Schmidt angry over failure to cite O’Connell
Failure to cite makes dangerous incidents like this acceptable, says Leinster coach
Leinster head coach Joe Schmidt.; Photograph: Donall Farmer/Inpho
Composed, articulate and quietly simmering, Leinster coach Joe Schmidt took a scalpel to the decision not to cite Paul O’Connell for the ill-placed kick that left Dave Kearney concussed and in hospital.
Schmidt treaded carefully and deliberately detached O’Connell, a man he respects, from the incident, but yesterday’s dissection of the Independent Commissioner’s decision left no one in doubt about the depth of Leinster fury.
In tandem, the comment from Munster coach Rob Penney that the incident was “one of those ones where there was really nothing to be concerned about” may have boosted team morale in Limerick but like the boot itself, was careless enough to cause offence in Leinster.
When Schmidt was asked if it was most ugly incident he had seen in rugby he did not hesitate: “Yes. In 12 years of professional coaching it is,” he said. “Anyone who has been involved in an incident that leaves a player in that condition . . . and we can get into semantics, the toe, the shin the foot . . . let’s be honest, you cannot fly-hack at someone’s head like that. Imagine a ball leaving a ruck and people fly-hacking at it, thinking it’s okay.
“One of the reasons we feel compelled to say something is that Dave Kearney seems to be the forgotten man.
“He was the guy kicked unconscious. He was the guy who was subjected to CT scans and spent an uncomfortable night in hospital. When those sorts of things happen you have to look at kids and the global game and I think it has been damaged. When I see that and people see that they are horrified.”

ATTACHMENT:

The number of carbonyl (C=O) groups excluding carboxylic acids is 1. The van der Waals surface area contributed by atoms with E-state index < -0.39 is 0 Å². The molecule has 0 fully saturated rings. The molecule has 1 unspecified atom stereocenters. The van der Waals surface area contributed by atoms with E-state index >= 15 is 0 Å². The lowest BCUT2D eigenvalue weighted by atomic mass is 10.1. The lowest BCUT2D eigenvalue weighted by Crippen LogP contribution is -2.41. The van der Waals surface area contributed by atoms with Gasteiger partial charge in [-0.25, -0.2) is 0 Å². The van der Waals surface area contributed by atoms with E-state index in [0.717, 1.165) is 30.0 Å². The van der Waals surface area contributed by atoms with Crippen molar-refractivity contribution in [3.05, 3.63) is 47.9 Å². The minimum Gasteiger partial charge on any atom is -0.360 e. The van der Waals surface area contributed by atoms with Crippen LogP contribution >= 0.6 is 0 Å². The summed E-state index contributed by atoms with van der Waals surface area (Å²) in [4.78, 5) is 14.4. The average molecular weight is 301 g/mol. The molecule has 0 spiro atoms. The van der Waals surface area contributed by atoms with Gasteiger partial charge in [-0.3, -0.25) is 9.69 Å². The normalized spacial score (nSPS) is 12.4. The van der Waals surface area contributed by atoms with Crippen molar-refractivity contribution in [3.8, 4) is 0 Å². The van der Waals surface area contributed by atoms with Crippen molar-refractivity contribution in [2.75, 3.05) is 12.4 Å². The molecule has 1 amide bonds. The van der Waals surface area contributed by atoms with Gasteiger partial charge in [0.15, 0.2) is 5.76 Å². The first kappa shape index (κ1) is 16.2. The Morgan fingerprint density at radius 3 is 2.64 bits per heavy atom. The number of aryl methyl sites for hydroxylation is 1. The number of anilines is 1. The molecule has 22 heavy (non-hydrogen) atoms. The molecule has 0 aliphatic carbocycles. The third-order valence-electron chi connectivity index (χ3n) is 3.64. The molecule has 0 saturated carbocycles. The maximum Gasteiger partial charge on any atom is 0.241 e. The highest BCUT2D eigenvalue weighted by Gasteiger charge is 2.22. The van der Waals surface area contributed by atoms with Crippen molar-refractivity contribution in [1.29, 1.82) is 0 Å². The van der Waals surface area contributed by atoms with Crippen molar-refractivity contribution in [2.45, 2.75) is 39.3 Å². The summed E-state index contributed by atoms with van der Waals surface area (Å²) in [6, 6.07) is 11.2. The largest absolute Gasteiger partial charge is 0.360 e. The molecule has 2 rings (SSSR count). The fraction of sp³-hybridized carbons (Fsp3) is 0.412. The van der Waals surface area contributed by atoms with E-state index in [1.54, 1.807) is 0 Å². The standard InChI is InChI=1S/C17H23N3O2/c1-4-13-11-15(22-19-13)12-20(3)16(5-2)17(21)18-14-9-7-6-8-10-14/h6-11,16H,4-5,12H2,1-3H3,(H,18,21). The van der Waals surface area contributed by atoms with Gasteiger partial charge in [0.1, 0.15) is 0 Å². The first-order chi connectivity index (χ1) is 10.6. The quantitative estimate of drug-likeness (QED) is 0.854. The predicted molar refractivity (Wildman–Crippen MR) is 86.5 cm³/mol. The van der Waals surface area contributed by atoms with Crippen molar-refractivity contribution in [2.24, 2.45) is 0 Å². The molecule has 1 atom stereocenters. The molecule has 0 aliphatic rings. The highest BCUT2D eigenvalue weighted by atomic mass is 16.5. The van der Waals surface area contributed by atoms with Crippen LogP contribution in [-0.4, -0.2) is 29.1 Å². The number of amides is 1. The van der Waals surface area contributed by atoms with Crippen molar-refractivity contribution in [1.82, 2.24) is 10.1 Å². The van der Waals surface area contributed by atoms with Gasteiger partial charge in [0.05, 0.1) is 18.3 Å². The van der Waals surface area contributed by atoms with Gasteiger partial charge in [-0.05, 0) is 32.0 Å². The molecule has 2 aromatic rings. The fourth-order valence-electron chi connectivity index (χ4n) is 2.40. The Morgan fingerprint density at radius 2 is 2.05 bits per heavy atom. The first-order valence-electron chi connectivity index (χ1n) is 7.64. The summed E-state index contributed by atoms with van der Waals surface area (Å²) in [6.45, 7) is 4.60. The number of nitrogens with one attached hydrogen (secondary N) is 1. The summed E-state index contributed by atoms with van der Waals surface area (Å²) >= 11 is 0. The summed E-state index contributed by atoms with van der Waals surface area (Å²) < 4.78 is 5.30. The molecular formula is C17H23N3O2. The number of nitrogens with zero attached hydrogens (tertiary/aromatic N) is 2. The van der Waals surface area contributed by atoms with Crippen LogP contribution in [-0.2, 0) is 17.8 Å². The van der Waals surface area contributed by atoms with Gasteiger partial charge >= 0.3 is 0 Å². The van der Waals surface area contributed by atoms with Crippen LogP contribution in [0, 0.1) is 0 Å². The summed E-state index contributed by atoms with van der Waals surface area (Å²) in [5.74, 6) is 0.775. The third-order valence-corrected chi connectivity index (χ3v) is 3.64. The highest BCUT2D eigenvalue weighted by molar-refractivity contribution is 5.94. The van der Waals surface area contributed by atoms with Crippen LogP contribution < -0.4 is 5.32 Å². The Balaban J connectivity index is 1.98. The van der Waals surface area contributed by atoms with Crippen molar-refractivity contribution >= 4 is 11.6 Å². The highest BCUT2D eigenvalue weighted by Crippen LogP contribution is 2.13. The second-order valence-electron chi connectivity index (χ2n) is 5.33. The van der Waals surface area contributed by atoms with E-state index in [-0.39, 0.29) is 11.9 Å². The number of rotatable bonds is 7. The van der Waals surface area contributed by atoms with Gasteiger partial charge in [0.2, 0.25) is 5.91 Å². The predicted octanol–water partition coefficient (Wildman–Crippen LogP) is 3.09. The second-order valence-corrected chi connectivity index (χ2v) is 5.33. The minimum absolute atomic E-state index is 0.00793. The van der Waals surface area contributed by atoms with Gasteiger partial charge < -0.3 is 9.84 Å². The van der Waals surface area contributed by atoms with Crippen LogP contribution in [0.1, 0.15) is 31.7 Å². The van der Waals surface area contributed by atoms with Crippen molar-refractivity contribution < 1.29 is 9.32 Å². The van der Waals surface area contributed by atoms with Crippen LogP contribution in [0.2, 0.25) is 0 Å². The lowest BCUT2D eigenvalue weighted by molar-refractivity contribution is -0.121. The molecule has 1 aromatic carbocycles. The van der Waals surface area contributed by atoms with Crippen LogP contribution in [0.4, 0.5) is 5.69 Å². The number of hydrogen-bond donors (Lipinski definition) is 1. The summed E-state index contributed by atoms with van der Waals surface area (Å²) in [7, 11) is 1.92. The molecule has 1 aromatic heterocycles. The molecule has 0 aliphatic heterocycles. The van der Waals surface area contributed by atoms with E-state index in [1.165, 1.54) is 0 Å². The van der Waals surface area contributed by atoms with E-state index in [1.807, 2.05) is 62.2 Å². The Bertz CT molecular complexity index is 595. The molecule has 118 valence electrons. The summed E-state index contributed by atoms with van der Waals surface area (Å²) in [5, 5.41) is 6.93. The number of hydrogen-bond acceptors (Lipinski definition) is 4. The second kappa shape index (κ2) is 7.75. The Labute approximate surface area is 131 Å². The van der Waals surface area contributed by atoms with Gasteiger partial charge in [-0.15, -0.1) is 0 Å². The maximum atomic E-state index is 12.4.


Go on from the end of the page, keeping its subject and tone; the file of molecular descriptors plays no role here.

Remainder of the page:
O’Connell also spoke for the first time about the incident yesterday, knowing any suspension would have hurt Munster’s Heineken Cup hopes as well as his own of late Lions recognition. He has a clear conscience.
“Straight after the game I didn’t think I would have a case to answer because I knew in my own head what had happened,” he said. “But it was only when I looked at it in video that I saw how bad it looked and got a bit worried.
“I would have known in my own head that I didn’t mean anything . . . I was delighted when there was no case to hear. Thanks be to God, there was no citing. It would have been very frustrating at this time of year.”
They are words unlikely to move Schmidt from his position as it was Penney’s comments that partly moved him to speak: the perceived lack of empathy and no publicly expressed view beyond the staunch defence of his talismanic lock.
“Yeah, I was (disappointed) and that’s one of the reasons I’m here today,” said Schmidt. “I’m certainly not here because I want to answer a lot of questions about a job (Ireland coach) I haven’t even been offered and might never be offered. But for Dave’s sake and I think for consistency sake, if you get 14 weeks for spitting – there’s no danger in that at all. Dave could have bled and it could have been very, very serious . . .
“I challenge you to go back and have a look at the look on Felix Jones’ face. “It hides none of the horror he’s just seen. I think that’s the sort of horror that 90,000 other people on YouTube will see.
“I don’t want to make it an emotional thing but inevitably when something like this happens that’s what it becomes. I think if something like that is not cited you have just created a base line that makes things acceptable that can be dangerous to the game.
“My duty is the duty of care to my players. Dave Kearney was in a bad way.”